The Association for Preservation Technology International (APT) has inducted QEA’s Thomas Jester, AIA, LEED AP to its College of Fellows. The investiture ceremony was part of the APT Tribute Gala held Sunday, 13 October 2013 at the New York Public Library. 
 
The Association for Preservation Technology International (APT) is a cross-disciplinary, membership organization dedicated to promoting the best technology for conserving historic structures and their settings. Its College of Fellows honors those members who have provided valuable services to the preservation field and to APT. Each year at the APT annual conference the College of Fellows inducts up to six new members. The College of Fellows fulfills a variety of salient functions within APT. Overall the college advises the Board of Directors on issues regarding the advancement of philosophy and practice of preservation technology. 
 
The jury recognized Jester for his significant contributions to the field of preservation technology, in the numerous publications and conferences for which he has been the author, leader or major contributor, including Guest Editor for the APT Bulletin and Editor of the APT Communiqué and Editor of the book Twentieth-Century Building Materials: History and Conservation (McGraw-Hill,1995). He was honored for his past service to APT on the Board of Directors, Co-Chairmanship of the Technical Committee on Modern Heritage, as Program Chair for the combined APT/HPEF Preserving the Recent Past Conference and his ongoing active participation in the APT/DC Chapter. Finally, he has also provided service to the Montgomery County Historic Preservation Commission.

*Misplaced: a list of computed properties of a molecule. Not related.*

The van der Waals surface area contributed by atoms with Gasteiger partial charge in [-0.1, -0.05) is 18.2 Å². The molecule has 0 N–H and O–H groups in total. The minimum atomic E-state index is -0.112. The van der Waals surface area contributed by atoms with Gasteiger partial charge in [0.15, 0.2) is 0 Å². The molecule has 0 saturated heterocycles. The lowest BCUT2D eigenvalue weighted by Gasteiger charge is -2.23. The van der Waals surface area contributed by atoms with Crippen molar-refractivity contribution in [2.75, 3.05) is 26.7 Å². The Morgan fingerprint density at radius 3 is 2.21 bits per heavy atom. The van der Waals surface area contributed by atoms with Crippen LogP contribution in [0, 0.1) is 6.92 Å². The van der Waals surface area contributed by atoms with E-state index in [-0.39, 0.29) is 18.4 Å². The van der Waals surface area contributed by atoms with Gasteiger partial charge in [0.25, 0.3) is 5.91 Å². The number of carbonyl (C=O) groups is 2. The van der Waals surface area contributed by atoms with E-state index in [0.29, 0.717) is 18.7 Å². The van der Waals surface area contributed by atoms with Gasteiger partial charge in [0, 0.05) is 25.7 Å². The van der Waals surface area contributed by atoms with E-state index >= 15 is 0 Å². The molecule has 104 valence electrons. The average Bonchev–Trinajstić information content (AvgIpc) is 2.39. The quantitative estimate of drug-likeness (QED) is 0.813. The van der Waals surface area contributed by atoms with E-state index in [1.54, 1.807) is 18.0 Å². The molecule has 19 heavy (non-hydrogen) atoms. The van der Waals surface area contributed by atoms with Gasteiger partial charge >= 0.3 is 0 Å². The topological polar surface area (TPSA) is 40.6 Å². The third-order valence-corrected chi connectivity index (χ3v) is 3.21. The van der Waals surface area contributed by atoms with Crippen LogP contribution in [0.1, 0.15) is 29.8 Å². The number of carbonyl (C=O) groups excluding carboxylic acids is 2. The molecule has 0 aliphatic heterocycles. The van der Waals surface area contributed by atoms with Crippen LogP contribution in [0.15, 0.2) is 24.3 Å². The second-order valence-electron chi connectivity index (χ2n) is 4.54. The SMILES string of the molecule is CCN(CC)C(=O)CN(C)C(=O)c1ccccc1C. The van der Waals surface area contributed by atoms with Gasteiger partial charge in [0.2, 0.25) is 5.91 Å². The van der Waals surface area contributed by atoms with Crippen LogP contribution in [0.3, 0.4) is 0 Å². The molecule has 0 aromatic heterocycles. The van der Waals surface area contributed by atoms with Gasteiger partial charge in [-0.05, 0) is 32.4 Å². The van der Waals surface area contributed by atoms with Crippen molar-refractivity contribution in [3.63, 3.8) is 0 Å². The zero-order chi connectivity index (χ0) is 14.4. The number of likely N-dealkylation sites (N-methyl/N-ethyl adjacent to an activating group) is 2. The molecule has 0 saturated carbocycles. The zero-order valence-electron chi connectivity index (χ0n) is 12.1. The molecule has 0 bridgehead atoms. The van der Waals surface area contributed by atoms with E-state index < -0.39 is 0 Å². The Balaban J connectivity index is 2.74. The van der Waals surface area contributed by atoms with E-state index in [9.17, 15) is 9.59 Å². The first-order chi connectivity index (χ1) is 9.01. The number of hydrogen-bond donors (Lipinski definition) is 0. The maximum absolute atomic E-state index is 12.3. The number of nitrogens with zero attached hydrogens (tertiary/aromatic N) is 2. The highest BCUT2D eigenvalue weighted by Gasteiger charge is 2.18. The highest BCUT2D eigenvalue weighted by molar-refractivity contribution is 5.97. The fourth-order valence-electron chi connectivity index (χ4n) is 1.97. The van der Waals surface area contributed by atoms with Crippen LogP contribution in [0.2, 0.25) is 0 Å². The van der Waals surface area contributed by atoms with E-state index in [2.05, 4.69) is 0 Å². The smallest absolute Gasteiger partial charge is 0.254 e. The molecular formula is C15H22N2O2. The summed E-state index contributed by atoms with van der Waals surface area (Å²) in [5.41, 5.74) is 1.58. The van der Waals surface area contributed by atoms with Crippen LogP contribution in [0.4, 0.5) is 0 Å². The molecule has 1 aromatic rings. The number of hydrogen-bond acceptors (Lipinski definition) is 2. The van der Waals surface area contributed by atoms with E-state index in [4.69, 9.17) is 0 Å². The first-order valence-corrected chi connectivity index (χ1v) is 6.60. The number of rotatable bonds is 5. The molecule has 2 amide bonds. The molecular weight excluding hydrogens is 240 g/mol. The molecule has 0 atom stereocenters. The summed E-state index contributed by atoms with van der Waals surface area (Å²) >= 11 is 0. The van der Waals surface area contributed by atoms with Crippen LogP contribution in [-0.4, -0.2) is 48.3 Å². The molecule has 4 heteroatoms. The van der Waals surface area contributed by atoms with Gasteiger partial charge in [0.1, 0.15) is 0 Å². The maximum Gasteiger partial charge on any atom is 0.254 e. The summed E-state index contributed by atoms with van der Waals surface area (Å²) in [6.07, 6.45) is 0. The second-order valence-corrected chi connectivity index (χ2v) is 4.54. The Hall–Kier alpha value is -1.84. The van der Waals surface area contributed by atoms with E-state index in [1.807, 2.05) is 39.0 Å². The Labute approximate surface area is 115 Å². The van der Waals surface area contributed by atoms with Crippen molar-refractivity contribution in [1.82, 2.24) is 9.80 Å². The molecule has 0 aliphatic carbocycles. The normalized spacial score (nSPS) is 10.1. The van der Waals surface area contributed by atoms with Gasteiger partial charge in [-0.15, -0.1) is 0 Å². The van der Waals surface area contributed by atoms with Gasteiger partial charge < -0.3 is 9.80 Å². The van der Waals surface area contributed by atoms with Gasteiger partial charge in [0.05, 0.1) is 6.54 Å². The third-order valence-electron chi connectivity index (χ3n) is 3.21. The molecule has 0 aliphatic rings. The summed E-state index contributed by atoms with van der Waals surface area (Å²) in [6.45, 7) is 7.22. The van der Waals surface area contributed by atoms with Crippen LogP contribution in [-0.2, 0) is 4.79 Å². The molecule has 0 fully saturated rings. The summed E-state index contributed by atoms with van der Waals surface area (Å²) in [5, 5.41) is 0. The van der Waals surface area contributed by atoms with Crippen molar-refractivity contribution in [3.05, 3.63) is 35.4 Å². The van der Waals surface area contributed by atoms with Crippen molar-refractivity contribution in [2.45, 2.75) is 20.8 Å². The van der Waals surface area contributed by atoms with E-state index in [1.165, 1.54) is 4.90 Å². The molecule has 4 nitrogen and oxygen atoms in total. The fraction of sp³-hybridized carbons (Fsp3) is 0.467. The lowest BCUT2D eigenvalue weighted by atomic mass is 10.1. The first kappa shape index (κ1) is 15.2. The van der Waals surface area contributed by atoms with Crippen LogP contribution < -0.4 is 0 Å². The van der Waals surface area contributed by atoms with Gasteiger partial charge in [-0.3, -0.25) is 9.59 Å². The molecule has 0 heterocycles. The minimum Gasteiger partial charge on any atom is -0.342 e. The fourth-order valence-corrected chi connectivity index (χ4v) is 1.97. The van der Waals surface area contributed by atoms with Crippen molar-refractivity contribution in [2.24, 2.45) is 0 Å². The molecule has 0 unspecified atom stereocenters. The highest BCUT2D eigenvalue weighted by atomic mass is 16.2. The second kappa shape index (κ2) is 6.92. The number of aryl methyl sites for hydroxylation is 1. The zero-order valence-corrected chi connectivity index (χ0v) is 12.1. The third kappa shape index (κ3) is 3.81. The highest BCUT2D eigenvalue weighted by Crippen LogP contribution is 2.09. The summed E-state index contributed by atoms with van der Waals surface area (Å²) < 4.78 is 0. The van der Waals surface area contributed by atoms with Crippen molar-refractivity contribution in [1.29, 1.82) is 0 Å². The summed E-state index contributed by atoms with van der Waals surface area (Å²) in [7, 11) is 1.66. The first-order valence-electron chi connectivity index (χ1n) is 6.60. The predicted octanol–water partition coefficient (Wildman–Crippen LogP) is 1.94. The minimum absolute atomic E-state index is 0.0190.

Mr. Jester is a project manager and Associate at Quinn Evans Architects. In addition to involvement with APT, he is active in the International Committee for Documentation and Conservation of Buildings, Sites and Neighborhoods of the Modern Movement (DOCOMOMO). Mr. Jester is a member of the American Institute of Architects, and holds a B.A. from Colby College (1988), a Master’s degree in Historic Preservation from the University of Pennsylvania (1991), and a Master of Architecture from the University of Maryland (1999). His work includes the master plan for the renovation and greening of the AIA Headquarters, the National Academy of Sciences Headquarters, the Benjamin Franklin Museum, and Eastern Market. He is currently serving as project manager for the envelope revitalization of the National Air and Space Museum.

Tom Jester was inducted into the Association for Preservation Technology International's College of Fellows